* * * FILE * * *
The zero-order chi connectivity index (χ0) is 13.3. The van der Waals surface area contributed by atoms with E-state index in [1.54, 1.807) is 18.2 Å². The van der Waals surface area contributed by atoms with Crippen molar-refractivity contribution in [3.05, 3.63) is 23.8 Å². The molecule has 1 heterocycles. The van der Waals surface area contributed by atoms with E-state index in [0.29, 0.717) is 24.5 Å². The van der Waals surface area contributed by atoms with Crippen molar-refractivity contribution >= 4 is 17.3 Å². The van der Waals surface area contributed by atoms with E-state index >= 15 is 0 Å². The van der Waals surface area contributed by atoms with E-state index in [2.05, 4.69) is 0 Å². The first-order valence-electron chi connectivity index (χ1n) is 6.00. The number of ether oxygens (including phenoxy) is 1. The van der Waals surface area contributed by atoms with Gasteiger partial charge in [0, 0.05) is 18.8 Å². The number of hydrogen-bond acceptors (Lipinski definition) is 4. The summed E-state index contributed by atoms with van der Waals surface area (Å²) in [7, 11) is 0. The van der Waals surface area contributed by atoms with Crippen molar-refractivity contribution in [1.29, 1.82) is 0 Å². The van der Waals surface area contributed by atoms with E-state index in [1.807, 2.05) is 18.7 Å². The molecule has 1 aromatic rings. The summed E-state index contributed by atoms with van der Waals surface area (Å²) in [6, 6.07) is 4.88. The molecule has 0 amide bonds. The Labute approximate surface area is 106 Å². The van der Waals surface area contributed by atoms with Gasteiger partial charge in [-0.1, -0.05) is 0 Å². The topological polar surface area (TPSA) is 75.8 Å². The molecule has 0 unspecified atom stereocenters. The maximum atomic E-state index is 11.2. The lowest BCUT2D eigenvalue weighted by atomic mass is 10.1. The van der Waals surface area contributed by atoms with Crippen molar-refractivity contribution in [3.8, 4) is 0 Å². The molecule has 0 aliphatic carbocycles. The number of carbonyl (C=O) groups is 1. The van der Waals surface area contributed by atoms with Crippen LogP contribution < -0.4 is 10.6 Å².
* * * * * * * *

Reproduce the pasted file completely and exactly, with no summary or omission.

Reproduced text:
The zero-order chi connectivity index (χ0) is 13.3. The van der Waals surface area contributed by atoms with E-state index in [1.54, 1.807) is 18.2 Å². The van der Waals surface area contributed by atoms with Crippen molar-refractivity contribution in [3.05, 3.63) is 23.8 Å². The molecule has 1 heterocycles. The van der Waals surface area contributed by atoms with E-state index in [0.29, 0.717) is 24.5 Å². The van der Waals surface area contributed by atoms with Crippen molar-refractivity contribution >= 4 is 17.3 Å². The van der Waals surface area contributed by atoms with E-state index >= 15 is 0 Å². The van der Waals surface area contributed by atoms with E-state index in [2.05, 4.69) is 0 Å². The first-order valence-electron chi connectivity index (χ1n) is 6.00. The number of ether oxygens (including phenoxy) is 1. The van der Waals surface area contributed by atoms with Gasteiger partial charge in [0, 0.05) is 18.8 Å². The number of hydrogen-bond acceptors (Lipinski definition) is 4. The summed E-state index contributed by atoms with van der Waals surface area (Å²) in [7, 11) is 0. The van der Waals surface area contributed by atoms with Crippen molar-refractivity contribution in [1.29, 1.82) is 0 Å². The van der Waals surface area contributed by atoms with E-state index in [1.807, 2.05) is 18.7 Å². The molecule has 1 aromatic rings. The summed E-state index contributed by atoms with van der Waals surface area (Å²) in [6, 6.07) is 4.88. The molecule has 0 amide bonds. The Labute approximate surface area is 106 Å². The van der Waals surface area contributed by atoms with Gasteiger partial charge in [-0.1, -0.05) is 0 Å². The topological polar surface area (TPSA) is 75.8 Å². The molecule has 0 unspecified atom stereocenters. The maximum atomic E-state index is 11.2. The lowest BCUT2D eigenvalue weighted by atomic mass is 10.1. The van der Waals surface area contributed by atoms with Crippen molar-refractivity contribution in [3.8, 4) is 0 Å². The molecule has 0 aliphatic carbocycles. The number of carbonyl (C=O) groups is 1. The van der Waals surface area contributed by atoms with Crippen LogP contribution < -0.4 is 10.6 Å².